Mike Pence is under fire from World Net Daily Chief Joseph Farah and others who believe that his approval of a revision to the original Religious Freedom Restoration Act (RFRA) was, in Farah's words, "a shameful betrayal' of liberty." The revision to the Act that Pence approved and signed added specific protections for Indiana's LGBT citizens. Personally, I believe that it would have been an unforgivable betrayal of "liberty" if the RFRA had not been revised to include protections for all American citizens without regard to their race, #Religion or sexual preferences.
Mike Pence: Christian, Conservative, Republican in that order
Aside from saying that he is "a Christian, a Conservative, and a Republican in that order" Mike Pence does not talk a lot about his religion. A Washington Post article reveals that Pence was once an active Catholic, then he started attending an Evangelical super church and when asked he has also called himself an "Evangelical Catholic." His actions, however, speak louder than his words.
As Indiana's governor, Pence initially supported the original (1993) RFRA, but then he had the insight to actually examine the document against currently relevant issues. He found that the RFRA was written so broadly that it could be used against non-Christians and other minority groups, specifically Indiana's LGBT citizens; being the man he is, he would not allow that to stand; as a Christian, it would be immoral and as governor it would be opposed to his oath to serve all the residents of Indiana. As a result, Governor Pence called for and eventually signed a revision to the Act, one that would specifically protect those who would potentially be discriminated against.
It turns out that Mike Pence is not only a die-hard Christian but he is what Christians like Joseph Farah apparently cannot tolerate, a Christian who puts his faith before his social policies. Hardly the "shameful" act portrayed by Mr. Farrah's WND column, it was a Christian act to be applauded.
Understanding the original RFRA
Somewhat ironically, the RFRA came to being because of a 1990 court decision (Employment Division v. Smith, 494 U.S. 872 (1990)) that criminalized the use of peyote, a drug used by Indian tribes during their religious rituals. This decision alarmed other religious groups making them fear that the government could interfere in their religious rituals. In 1993, then president Bill Clinton signed the first Religious Freedom Restoration Act into law, an act intended to protect religion from government interference.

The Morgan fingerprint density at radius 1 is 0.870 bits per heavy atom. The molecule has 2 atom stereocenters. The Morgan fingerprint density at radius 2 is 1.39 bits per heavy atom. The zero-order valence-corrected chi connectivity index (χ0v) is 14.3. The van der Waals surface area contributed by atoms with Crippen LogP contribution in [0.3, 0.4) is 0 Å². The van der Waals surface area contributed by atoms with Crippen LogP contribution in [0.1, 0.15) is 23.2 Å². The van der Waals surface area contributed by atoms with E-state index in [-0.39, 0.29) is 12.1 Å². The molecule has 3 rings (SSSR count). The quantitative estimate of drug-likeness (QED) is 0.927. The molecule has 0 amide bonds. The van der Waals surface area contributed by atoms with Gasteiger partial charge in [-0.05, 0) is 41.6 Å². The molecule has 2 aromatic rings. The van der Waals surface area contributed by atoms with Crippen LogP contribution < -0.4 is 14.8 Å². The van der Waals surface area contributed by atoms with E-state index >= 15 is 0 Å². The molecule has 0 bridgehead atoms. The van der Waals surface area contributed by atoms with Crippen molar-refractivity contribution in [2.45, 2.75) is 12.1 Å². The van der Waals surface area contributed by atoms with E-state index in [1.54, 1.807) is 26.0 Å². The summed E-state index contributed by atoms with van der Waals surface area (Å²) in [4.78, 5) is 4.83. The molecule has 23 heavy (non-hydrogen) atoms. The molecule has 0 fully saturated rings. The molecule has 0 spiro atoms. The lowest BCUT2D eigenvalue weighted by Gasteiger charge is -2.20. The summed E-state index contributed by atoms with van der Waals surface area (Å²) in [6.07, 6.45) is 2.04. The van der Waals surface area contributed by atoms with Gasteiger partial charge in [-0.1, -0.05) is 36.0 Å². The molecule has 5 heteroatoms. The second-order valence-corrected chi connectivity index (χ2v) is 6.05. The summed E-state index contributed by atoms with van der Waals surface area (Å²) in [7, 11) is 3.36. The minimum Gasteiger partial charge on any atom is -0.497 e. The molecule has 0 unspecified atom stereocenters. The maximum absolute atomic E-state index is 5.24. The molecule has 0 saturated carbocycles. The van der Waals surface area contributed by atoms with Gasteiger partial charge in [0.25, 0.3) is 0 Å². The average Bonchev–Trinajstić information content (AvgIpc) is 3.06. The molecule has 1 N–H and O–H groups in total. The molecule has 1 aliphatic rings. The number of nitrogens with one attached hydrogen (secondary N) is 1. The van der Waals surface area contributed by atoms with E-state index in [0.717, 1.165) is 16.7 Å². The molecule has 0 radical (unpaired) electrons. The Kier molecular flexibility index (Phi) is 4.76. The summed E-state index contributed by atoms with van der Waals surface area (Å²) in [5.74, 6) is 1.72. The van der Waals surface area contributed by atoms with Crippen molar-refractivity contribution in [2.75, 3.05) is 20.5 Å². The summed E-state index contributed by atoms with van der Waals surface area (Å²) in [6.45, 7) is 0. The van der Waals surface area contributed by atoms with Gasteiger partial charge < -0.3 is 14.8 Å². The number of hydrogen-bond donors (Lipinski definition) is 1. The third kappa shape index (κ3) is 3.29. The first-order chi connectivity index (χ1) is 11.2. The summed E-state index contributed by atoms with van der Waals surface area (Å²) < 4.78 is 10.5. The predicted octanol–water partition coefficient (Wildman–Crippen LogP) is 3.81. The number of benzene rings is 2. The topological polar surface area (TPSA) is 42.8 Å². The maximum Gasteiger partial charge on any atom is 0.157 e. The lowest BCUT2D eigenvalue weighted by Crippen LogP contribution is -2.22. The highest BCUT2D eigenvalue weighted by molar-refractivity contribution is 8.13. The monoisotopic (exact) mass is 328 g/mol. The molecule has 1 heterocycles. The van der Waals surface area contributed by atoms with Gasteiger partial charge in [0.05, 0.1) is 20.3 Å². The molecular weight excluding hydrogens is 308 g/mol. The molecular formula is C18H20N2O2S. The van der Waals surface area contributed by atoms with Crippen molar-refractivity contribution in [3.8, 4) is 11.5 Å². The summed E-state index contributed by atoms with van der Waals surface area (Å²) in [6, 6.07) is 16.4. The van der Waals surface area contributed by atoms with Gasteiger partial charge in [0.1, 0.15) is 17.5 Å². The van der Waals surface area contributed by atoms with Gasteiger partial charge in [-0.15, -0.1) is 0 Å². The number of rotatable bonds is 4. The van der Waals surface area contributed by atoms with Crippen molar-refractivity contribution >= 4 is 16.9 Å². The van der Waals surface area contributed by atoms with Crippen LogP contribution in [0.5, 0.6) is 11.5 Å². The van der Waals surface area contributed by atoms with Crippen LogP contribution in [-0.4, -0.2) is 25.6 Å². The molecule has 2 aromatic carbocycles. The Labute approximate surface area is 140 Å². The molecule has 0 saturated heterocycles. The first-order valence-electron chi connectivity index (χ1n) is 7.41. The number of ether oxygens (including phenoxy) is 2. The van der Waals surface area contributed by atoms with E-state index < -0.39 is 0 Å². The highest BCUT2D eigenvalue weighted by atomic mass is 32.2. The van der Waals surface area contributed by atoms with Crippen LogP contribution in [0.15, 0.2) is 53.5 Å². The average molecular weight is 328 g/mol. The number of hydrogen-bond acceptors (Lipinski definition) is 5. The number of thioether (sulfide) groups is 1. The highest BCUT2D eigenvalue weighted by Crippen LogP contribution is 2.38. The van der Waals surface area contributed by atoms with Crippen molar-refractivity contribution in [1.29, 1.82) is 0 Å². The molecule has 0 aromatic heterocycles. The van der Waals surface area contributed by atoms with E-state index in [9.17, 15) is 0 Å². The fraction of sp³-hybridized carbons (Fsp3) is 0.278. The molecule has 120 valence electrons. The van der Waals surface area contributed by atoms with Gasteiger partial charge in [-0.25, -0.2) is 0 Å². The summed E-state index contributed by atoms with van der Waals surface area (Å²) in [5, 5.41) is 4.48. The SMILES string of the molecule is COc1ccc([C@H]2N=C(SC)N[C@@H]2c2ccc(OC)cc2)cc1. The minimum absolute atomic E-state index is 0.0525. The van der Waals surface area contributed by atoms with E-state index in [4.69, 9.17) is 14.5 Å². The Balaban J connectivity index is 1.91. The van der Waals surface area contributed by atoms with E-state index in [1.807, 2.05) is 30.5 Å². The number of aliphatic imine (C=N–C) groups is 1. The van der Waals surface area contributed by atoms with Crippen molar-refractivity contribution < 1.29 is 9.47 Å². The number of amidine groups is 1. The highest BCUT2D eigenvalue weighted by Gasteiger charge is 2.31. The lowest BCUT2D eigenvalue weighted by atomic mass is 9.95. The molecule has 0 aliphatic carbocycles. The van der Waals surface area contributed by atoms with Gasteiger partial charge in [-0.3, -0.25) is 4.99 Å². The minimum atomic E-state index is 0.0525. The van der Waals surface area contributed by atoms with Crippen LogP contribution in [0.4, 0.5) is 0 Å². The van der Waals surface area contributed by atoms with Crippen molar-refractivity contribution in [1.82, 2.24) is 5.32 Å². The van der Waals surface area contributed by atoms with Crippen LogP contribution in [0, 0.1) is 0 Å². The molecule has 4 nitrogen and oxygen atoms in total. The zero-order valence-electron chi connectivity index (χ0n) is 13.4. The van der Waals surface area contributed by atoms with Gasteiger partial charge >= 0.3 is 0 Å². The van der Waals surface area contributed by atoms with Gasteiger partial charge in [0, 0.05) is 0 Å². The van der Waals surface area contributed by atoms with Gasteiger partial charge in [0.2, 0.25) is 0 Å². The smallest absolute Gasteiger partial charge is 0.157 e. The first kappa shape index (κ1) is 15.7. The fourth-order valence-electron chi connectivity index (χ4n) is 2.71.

At the time the original act was signed, the LGBT minority had little if any voice in Congress. As years passed, however, and the LGBT community gained power, it was commonly understood that, because of its broad language, the RFRA could also oppose some of their rights as citizens. Then it began to happen; first with the prohibition against same-sex marriage and later with the fight over certain businesses' refusals to provide services to LGBT functions and most recently with the fight over transgender issues. Nineteen states have since adopted revised versions of the Act with protections for LGBT citizens but many people and many businesses still remain unsatisfied.
It's probably safe to say that there will be some level of enmity between the religious Conservative community and in the LGBT community for the foreseeable future. That dissatisfaction is the result of three forces: a powerful congressional lobbying effort by religious groups, the growing public acceptance of the gay lifestyle and seemingly insolvable, and poorly handled transgender issues. #Election 2016